AN OPEN LETTER TO THE U.S. SENATE
Dr. Marian Wright Edelman | 7/21/2017, 11:14 a.m.
I learned my first lessons about injustice and health as a little black girl growing up in segregated Bennettsville, S. Car.
I remember my parents’ and my sadness over the senseless death of little Johnny Harrington, who lived three houses down from our church. Johnny died before he reached 10 because his hard working grandmother didn’t know about the need for or have the money for him to get a tetanus shot after he stepped on a rusted nail.
I also remember being awakened in the middle of the night after a black migrant family’s car collided with a white truck driver’s vehicle on the highway in front of our parsonage. I recall the horror I felt when my Daddy, my siblings and I witnessed the white ambulance driver and attendants arrive on the scene only to leave behind the seriously injured black migrant worker after they saw that the white truck driver’s passengers were not hurt.
And I remember the loss of a playmate, who lived around the corner and died from a broken neck after jumping off the bridge at Crooked Creek, where many black children swam and many black families fished for food. When I got older, I learned the creek was an outlet for hospital and other sewage.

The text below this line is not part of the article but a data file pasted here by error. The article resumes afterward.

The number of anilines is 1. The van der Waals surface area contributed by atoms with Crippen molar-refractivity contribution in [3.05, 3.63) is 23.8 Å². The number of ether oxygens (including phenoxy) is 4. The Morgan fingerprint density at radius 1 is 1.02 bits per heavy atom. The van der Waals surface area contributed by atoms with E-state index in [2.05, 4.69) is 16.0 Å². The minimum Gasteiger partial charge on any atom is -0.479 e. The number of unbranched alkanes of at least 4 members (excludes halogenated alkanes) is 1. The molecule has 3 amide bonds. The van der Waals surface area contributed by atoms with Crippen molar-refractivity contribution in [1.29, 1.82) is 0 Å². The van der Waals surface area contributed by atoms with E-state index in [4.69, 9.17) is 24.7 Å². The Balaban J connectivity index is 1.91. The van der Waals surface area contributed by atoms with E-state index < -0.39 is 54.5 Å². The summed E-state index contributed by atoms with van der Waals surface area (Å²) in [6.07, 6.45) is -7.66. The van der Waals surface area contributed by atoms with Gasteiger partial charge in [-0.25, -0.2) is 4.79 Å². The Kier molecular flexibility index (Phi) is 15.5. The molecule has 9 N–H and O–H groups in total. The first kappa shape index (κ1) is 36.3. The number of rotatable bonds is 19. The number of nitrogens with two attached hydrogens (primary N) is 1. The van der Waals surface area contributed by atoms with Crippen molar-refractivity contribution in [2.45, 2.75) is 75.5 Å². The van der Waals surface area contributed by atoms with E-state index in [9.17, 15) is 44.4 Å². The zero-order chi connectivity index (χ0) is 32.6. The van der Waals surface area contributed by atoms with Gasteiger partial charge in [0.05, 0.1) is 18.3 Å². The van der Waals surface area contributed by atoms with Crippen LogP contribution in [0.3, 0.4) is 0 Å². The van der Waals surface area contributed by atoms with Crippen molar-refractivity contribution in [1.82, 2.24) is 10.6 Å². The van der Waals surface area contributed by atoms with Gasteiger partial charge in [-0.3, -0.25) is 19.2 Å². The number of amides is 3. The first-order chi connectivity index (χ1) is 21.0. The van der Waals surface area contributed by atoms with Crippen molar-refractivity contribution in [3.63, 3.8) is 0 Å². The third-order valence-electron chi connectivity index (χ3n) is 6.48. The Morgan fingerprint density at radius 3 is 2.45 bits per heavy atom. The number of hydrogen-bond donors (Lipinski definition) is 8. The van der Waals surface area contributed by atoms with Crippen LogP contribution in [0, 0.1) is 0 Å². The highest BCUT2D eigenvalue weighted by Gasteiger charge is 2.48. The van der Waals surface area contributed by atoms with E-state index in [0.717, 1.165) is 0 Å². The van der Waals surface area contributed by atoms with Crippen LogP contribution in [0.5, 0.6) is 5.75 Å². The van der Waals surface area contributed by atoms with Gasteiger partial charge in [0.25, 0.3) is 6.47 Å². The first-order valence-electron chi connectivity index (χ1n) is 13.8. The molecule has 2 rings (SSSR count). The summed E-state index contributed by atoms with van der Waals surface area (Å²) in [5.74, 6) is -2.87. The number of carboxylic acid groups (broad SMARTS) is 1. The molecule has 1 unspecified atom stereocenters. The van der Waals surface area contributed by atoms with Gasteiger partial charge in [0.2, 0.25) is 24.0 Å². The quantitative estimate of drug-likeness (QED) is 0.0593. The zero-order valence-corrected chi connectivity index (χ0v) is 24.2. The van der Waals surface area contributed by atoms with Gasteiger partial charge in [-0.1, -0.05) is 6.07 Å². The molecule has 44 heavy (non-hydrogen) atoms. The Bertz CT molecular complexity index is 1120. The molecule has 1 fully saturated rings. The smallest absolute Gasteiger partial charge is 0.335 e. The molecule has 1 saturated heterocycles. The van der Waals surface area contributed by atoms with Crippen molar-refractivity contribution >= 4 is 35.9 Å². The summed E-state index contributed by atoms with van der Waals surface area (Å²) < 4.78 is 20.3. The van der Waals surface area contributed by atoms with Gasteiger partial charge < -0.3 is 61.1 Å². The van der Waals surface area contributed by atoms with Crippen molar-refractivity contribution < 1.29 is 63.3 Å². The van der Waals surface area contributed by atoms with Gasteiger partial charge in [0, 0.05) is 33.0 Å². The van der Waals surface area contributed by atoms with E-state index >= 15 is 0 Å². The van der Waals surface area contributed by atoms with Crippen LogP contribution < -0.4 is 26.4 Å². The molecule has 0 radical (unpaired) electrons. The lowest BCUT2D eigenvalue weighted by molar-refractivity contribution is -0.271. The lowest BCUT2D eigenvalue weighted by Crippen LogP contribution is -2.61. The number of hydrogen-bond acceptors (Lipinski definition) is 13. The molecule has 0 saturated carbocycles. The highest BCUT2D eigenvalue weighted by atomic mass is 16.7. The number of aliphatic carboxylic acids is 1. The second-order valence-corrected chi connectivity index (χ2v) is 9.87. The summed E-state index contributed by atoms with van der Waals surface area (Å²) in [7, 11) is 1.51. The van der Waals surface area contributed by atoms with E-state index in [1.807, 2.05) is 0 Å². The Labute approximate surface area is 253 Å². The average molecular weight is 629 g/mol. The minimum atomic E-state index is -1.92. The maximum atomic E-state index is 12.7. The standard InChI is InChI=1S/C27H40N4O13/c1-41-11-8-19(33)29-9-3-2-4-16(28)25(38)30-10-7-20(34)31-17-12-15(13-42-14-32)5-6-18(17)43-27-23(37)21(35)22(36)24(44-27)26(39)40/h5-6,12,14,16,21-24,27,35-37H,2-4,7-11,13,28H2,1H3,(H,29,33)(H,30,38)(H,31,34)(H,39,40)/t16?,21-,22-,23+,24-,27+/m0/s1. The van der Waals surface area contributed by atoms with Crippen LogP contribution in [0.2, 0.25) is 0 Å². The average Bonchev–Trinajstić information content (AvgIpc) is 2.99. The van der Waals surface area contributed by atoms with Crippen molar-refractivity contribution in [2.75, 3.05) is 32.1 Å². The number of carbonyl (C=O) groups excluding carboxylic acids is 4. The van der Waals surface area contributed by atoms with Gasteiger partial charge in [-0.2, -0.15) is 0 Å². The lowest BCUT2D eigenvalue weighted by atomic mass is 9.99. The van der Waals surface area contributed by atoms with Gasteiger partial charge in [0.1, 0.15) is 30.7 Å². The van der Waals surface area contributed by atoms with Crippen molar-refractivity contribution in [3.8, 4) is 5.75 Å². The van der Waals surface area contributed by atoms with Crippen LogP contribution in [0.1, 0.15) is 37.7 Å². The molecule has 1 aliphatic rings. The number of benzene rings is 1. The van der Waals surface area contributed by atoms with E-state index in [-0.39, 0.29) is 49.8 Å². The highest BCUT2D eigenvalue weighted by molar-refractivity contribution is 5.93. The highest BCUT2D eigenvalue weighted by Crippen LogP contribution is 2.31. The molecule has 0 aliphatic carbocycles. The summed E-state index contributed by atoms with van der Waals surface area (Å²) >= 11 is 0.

The sorrow and outrage and sense of injustice I felt as a child at senseless deaths and injuries shaped my life’s work. I cannot stand seeing any children mistreated, placed at risk or excluded from essential services because of the color of their skin or the poverty of their parents or grandparents they did not choose. God did not make two classes of children and my Biblical values and my parents’ efforts to live up to its teachings enjoined me to believe each child is sacred.
During the Civil Rights Movement it was always clear that health care was one of the basic rights for which we were fighting because it could mean life or death. As my friend and mentor Dr. Martin Luther King Jr. famously said, “Of all the forms of inequality, injustice in health care is the most shocking and inhuman.”
I would never have believed that decades later Dr. King’s words would still ring true and that after 50 years of hard-earned progress expanding access to health coverage for 95 percent of all children, it could all be ripped away in a heartless game of politics and greed that disregards human life — even the smallest human life.
In the wealthiest nation on earth, the fact that we are still unwilling to treat health care as a right available to all regardless of color, income or creed is a disgrace. That child lives are considered political fodder rather than a sacred responsibility by every adult is unjust and shameful.
You, the ever powerful United States Senate, will soon have a choice to make when Senate Majority Leader Mitch McConnell brings the deeply harmful, flawed, unpopular and misnamed Better Care Reconciliation Act (BCRA) — it should be called the Worse Care Reconciliation Act — to the Senate floor for a vote. This draconian bill will unravel decades of progress fighting for more health equity and justice for all. I hope every voter will stand up for children, the disabled, the elderly, and the most vulnerable among us and make sure those who vote against them are held accountable.